MoneySense Magazine, September/October 2010
Look out below!
House prices in Canada are officially falling—and they could fall for some time. Here’s how to protect yourself, whether you’re a homeowner, seller or potential buyer.
This article was first published in the September/October 2010 issue of MoneySense.
It’s a dangerous time to be in real estate. Home prices have risen to record levels, and mortgage rates and housing inventory are creeping up. After years of marvelling at the surge that just won’t quit, newspapers are changing their tone. Gone is the euphoria of earlier this year when buyers rushed in before the introduction of the harmonized sales tax in B.C. and Ontario. Now unfamiliar phrases such as “cooling market” and “slowing sales” are being dusted off for headlines.
Real estate in Canada appears to have reached the tipping point. According to the Canadian Real Estate Association, sales activity was down by a whopping 30% this July over last, and prices fell by 3.5% from the previous month. Insiders are warning that plunge could continue in the months and years to come. CIBC World Markets suggested prices could fall by as much as 10% in two years, while Gluskin Sheff + Associates economist David Rosenberg is even more pessimistic. “By many measures, home prices on average are overvalued right now by between 15% and 30%,” he recently wrote, adding later that “even if prices remain flat for the next few months, we estimate that year-over-year trends will be in negative territory by the fall.”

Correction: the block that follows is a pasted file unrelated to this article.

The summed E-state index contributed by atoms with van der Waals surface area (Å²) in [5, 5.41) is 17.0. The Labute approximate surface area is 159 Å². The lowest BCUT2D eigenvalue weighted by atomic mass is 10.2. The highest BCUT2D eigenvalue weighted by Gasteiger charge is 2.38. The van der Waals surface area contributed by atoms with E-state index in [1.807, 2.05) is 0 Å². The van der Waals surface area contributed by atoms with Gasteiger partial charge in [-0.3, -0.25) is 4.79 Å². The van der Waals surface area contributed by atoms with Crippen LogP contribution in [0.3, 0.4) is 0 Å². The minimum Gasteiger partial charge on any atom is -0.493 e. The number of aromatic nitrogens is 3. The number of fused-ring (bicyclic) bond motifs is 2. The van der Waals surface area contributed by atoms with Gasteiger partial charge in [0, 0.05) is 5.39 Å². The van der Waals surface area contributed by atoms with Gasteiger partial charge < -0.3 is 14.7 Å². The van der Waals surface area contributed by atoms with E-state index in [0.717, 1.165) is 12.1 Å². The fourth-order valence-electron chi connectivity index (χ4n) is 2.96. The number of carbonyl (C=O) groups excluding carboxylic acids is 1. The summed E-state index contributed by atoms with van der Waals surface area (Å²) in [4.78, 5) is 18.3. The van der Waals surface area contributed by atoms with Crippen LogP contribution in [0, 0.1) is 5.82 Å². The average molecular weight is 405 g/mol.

Such forecasts worry Rose and Chris Nagle of Lloydminster, Alta. The couple, who have three children under 6, moved from Corner Brook, Nfld. to Alberta after Chris got a better job offer three years ago. Upon arrival, they spent a whopping $575,000 for their four-bedroom bungalow just outside of town. Now the couple is worried. With rising interest rates, rising unemployment and talk of declining prices in real estate, the Nagles (whose names we’ve changed to protect their privacy) wonder if they have overextended themselves financially. “We have three kids and it’s going to be expensive raising them and paying for all their activities and university educations,” says Rose, 33, an office manager at a local medical clinic. “What happens if we can’t make the mortgage payments, or have to change our lifestyle drastically to make ends meet?”
The manufacturing plant where Chris works has been laying workers off recently, and although his job appears secure for now, his turn could come soon. “We’ve talked about selling this house and moving to a less expensive one, but we’re not sure,” says Rose. “We don’t know what to do.”
Historically, one of the greatest allures of home ownership was that it represented a great way to build wealth. If you bought a house and hung on to it for 15 years, you could sell it for a huge profit. But now, in many parts of the world, instead of making money on their homes, people are losing a bundle. “Real estate is a two-headed hydra,” says Alan Silverstein, a Toronto real estate lawyer. “It’s a place to live as well as an investment. But the market isn’t red hot anymore. The only home you should be buying now is the one you can afford to carry.”